The Wyoming Attorney General's Office and its Division of Criminal Investigation denied a public records request by a Sheridan man seeking information on the cases about Kristi Richardson and Mick McMurry.

"The release of the records you seek could harm what are active and ongoing investigations," Senior Assistant Attorney General John Brodie wrote to Kim Love' attorney Bruce Moats on Aug. 30.

"Thus, releasing this information at the present time is contrary to the public interest," Brodie wrote. "When the investigations come to a close and there are no matters outstanding, it will be appropriate to assess whether release of the requested materials is appropriate and to what extent."

Brodie's letter was the latest official response to the efforts by Love through his company Lovcom, Inc., to seek the records under the Wyoming Public Records Act about the disappearance of Casper businesswoman Richardson in October 2014 and the suicide of businessman and philanthropist McMurry in March 2015.

On May 30, Love sued the City of Casper and Interim Police Chief Steve Schulz for those records because he questioned whether the police did all it could to investigate the Richard's disappearance, McMurry's suicide, and any possible relationship between the two case.

Love said former Police Chief Jim Wetzel, who was fired May 5, refused to turn over the records.

"Information regarding the potential connections between McMurry and Richardson are not cited to prove any such connections exist, but to explain the public interest in determining whether law enforcement officials have turned over every 'stone' in investigating this long unsolved disappearance," Love's attorney Moats wrote.

But the records weren't available because Schulz turned over the apparently dormant Richardson investigation to the DCI on May 18.

On June 6, Schulz also turned over the records of the closed McMurry suicide case to the DCI.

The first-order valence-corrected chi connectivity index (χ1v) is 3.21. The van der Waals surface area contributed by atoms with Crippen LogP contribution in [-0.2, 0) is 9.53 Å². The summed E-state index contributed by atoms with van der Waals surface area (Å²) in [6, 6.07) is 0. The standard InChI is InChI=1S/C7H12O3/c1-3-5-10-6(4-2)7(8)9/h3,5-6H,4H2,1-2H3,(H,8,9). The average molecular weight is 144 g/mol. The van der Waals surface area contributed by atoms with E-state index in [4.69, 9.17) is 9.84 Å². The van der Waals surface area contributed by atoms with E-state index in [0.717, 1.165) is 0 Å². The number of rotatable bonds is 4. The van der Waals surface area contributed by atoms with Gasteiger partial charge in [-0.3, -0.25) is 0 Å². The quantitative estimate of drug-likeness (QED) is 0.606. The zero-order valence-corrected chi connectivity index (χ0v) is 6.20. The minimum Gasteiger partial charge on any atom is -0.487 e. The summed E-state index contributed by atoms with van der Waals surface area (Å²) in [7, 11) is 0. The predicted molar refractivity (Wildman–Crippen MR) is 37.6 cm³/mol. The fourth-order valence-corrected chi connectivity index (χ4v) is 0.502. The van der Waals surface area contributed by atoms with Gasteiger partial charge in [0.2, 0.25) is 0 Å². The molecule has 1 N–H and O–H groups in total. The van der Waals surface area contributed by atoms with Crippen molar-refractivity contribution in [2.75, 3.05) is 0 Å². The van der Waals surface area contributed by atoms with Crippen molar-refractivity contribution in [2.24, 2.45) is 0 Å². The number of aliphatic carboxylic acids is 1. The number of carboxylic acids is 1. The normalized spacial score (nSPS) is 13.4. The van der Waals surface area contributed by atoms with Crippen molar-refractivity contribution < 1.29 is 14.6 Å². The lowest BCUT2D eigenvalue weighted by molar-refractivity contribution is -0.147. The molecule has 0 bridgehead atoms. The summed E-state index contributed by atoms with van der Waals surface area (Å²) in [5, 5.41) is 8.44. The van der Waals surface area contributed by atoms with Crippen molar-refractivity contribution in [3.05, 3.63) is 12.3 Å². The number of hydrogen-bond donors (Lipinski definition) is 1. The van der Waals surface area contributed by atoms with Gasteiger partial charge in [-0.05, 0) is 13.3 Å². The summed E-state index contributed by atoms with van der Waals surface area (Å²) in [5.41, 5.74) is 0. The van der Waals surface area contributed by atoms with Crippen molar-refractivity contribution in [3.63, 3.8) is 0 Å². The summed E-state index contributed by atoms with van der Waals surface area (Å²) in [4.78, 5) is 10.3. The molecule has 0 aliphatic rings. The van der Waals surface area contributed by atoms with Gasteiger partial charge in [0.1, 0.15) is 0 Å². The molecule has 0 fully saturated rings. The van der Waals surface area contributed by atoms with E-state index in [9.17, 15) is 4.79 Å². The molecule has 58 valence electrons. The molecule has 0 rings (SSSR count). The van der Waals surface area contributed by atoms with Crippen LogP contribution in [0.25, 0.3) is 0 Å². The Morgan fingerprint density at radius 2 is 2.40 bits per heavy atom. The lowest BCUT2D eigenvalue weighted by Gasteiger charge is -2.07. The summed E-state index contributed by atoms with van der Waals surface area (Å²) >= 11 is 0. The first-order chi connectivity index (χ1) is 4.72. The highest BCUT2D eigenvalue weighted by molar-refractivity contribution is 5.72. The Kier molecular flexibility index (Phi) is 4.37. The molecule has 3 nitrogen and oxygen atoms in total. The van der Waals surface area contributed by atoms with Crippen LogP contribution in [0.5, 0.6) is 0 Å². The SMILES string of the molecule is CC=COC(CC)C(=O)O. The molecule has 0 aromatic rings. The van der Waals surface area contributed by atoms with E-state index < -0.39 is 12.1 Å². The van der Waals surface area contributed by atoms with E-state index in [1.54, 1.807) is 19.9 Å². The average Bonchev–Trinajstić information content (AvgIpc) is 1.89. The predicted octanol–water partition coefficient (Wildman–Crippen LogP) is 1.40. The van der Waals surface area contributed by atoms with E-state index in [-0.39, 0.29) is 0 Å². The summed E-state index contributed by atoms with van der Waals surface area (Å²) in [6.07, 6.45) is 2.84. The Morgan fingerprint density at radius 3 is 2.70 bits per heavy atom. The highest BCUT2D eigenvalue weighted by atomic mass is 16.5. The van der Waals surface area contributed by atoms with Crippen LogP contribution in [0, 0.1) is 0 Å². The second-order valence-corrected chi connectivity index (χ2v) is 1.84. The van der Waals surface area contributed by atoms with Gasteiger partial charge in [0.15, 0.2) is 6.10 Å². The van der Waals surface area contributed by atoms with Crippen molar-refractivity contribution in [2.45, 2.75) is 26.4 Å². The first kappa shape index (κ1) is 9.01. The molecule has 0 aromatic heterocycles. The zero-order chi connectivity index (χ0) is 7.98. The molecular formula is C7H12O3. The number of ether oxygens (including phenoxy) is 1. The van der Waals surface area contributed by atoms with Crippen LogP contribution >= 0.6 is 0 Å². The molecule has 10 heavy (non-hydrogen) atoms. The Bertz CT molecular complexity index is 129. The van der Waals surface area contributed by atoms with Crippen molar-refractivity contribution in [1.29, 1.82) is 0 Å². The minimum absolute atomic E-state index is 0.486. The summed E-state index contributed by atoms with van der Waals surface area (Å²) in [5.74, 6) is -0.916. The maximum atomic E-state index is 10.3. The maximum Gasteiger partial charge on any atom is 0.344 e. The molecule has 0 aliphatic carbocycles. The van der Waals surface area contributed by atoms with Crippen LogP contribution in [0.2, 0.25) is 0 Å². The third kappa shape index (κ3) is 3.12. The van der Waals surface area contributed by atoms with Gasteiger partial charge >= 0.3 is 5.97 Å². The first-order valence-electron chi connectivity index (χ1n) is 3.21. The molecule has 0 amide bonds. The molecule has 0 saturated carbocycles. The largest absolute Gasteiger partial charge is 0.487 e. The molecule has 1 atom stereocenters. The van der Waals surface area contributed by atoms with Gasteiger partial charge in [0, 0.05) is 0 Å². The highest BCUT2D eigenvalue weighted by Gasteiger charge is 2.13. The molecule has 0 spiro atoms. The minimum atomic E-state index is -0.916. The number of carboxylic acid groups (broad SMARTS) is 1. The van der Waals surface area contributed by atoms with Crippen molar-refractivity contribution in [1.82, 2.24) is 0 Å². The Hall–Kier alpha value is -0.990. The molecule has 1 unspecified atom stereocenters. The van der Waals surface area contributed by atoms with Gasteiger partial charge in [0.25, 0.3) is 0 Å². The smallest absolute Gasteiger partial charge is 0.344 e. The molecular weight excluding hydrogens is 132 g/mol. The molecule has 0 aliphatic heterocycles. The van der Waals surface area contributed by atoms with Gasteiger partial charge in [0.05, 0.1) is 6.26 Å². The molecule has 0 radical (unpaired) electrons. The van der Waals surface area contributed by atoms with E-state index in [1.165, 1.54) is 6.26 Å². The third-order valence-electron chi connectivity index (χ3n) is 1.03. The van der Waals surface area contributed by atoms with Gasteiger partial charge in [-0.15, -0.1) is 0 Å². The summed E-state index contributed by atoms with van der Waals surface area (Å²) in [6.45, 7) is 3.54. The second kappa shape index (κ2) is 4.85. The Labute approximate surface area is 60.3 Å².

Since then, Love and Moats successfully asked Natrona County District Court to add the DCI to their case.

But the DCI won't turn over the records, either, according to Brodie's letter.

On Aug. 11, Moats asked the DCI to release the "privilege log," an index of what happened during an investigation and when. Information that poses a risk of interference to an investigation may be withheld, but those exceptions must be determined on a case-by-case basis.

Brodie responded in his Aug. 30 letter that he disagrees with Moat's understanding of state law about "privilege logs."

Last week, Moats disagreed with Brodie.

"The Wyoming Supreme Court has ruled that the custodian must provide a log identifying the records and describing the nature of the information withheld," Moats wrote in a motion demanding the release of the log.

Those who are custodians of a privilege log, now the DCI, cannot withhold a document if they think it fits an exemption, he wrote.

"The log is vital to the resolution of this case as the burden is on the Respondents (the DCI) to show that each record withheld falls within an exemption to public disclosure," Moats wrote.

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